3. Return to center
4. Staring directly into your eyes, rotate the upper body slowly to the right (note how a promenade posture is acquired)

Of course , this is just an beginners' exercise to see how it is not necessarily the turning of the head that creates desired position/s, but more than we realize, it is the rotation of the body. Thus, physically moving the head is unnecessary. When it is necessary, often we overdo it. Going back to vertical bodylines, we come to realize that the head only moves approx. 4"-6" at a time (from left center to center/reverse, and/or right center to center/reverse).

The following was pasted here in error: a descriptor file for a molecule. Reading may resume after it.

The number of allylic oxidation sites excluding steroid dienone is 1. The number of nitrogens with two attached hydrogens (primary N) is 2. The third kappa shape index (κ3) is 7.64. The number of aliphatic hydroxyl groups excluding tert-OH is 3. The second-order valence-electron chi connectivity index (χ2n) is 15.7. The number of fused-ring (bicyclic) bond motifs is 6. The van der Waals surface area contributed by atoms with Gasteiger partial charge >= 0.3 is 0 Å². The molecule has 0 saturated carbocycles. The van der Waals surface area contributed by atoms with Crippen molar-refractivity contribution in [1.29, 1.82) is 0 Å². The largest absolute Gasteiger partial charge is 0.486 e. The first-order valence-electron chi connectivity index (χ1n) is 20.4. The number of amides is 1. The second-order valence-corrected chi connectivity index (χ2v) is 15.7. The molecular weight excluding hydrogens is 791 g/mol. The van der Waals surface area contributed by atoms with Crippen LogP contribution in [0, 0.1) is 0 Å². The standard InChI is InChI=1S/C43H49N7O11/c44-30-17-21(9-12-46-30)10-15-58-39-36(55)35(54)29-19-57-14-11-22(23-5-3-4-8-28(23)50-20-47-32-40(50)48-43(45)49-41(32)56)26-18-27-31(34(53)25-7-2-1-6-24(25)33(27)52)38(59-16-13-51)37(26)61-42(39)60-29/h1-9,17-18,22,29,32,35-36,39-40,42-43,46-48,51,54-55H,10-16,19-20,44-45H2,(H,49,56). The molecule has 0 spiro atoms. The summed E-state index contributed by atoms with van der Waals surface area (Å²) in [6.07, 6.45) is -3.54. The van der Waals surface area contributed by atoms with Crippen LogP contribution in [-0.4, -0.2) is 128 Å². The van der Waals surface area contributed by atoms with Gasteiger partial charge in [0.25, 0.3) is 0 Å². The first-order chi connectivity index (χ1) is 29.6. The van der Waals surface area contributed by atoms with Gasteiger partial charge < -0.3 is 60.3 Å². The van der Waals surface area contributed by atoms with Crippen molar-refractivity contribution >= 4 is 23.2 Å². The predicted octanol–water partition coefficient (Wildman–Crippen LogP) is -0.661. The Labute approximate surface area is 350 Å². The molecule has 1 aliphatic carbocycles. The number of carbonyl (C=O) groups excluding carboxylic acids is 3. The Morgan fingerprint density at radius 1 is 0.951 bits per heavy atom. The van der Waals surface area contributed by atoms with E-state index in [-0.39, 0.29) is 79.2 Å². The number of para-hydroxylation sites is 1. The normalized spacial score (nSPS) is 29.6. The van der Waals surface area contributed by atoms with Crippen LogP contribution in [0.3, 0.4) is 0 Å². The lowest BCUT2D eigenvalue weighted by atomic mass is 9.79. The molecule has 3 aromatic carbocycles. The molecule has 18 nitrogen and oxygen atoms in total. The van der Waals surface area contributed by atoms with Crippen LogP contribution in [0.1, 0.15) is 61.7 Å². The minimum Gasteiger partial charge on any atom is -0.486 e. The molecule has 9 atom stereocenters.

Hope this doesn't appear too soapboxy,  Roll Eyes  and hope it helps.   Cheesy  
« Last Edit: April 22, 2010, 02:24:16 PM by TangoDancer » Logged

The most beautiful part of the dance is often found in between the steps... and in the movement within the stillness.
Blackpool Finalist
Posts: 35146


« Reply #78 on: April 22, 2010, 02:30:43 PM »

terrific - thanks TD, you're a gem....

If you must leave the house, go build a home...

The limit of your love is also the limit of your art...
Some guy
Posts: 1529

« Reply #79 on: April 22, 2010, 02:39:00 PM »

Wow!!!  That was awesome TD!
Posts: 1845

« Reply #80 on: April 22, 2010, 04:00:03 PM »

He is moving his head around in standard to look around in case we are going to bash into someone rather than keeping it left. This throw his headweight in the wrong position hence throwing his balance then he hang on to me.